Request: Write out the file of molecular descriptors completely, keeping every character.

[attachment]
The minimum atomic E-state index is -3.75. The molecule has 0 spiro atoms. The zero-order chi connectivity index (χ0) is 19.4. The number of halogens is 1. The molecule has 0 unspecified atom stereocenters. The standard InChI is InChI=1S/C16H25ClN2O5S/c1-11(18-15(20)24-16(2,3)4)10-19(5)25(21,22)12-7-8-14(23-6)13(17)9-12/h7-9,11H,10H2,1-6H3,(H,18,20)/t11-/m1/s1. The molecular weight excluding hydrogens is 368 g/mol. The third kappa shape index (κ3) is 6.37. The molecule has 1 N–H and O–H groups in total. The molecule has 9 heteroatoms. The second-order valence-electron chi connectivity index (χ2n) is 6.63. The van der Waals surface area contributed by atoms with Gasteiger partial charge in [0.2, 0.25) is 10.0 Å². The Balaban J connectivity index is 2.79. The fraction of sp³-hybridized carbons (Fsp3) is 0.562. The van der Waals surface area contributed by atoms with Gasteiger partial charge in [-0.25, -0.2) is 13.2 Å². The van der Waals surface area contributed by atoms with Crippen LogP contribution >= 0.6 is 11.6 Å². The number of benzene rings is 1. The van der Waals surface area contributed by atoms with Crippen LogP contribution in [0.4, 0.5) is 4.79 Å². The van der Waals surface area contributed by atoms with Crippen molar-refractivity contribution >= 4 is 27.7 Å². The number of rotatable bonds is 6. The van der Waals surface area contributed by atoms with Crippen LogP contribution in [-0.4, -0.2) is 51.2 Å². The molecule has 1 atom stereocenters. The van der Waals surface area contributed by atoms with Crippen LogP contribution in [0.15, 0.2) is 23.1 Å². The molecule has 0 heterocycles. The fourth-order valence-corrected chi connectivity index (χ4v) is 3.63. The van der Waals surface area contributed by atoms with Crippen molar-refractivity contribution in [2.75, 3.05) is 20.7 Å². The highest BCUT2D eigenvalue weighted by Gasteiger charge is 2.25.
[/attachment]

The minimum atomic E-state index is -3.75. The molecule has 0 spiro atoms. The zero-order chi connectivity index (χ0) is 19.4. The number of halogens is 1. The molecule has 0 unspecified atom stereocenters. The standard InChI is InChI=1S/C16H25ClN2O5S/c1-11(18-15(20)24-16(2,3)4)10-19(5)25(21,22)12-7-8-14(23-6)13(17)9-12/h7-9,11H,10H2,1-6H3,(H,18,20)/t11-/m1/s1. The molecular weight excluding hydrogens is 368 g/mol. The third kappa shape index (κ3) is 6.37. The molecule has 1 N–H and O–H groups in total. The molecule has 9 heteroatoms. The second-order valence-electron chi connectivity index (χ2n) is 6.63. The van der Waals surface area contributed by atoms with Gasteiger partial charge in [0.2, 0.25) is 10.0 Å². The Balaban J connectivity index is 2.79. The fraction of sp³-hybridized carbons (Fsp3) is 0.562. The van der Waals surface area contributed by atoms with Gasteiger partial charge in [-0.25, -0.2) is 13.2 Å². The van der Waals surface area contributed by atoms with Crippen LogP contribution >= 0.6 is 11.6 Å². The number of benzene rings is 1. The van der Waals surface area contributed by atoms with Crippen LogP contribution in [0.4, 0.5) is 4.79 Å². The van der Waals surface area contributed by atoms with Crippen molar-refractivity contribution >= 4 is 27.7 Å². The number of rotatable bonds is 6. The van der Waals surface area contributed by atoms with Crippen LogP contribution in [-0.4, -0.2) is 51.2 Å². The molecule has 1 atom stereocenters. The van der Waals surface area contributed by atoms with Crippen LogP contribution in [0.15, 0.2) is 23.1 Å². The molecule has 0 heterocycles. The fourth-order valence-corrected chi connectivity index (χ4v) is 3.63. The van der Waals surface area contributed by atoms with Crippen molar-refractivity contribution in [2.75, 3.05) is 20.7 Å². The highest BCUT2D eigenvalue weighted by Gasteiger charge is 2.25.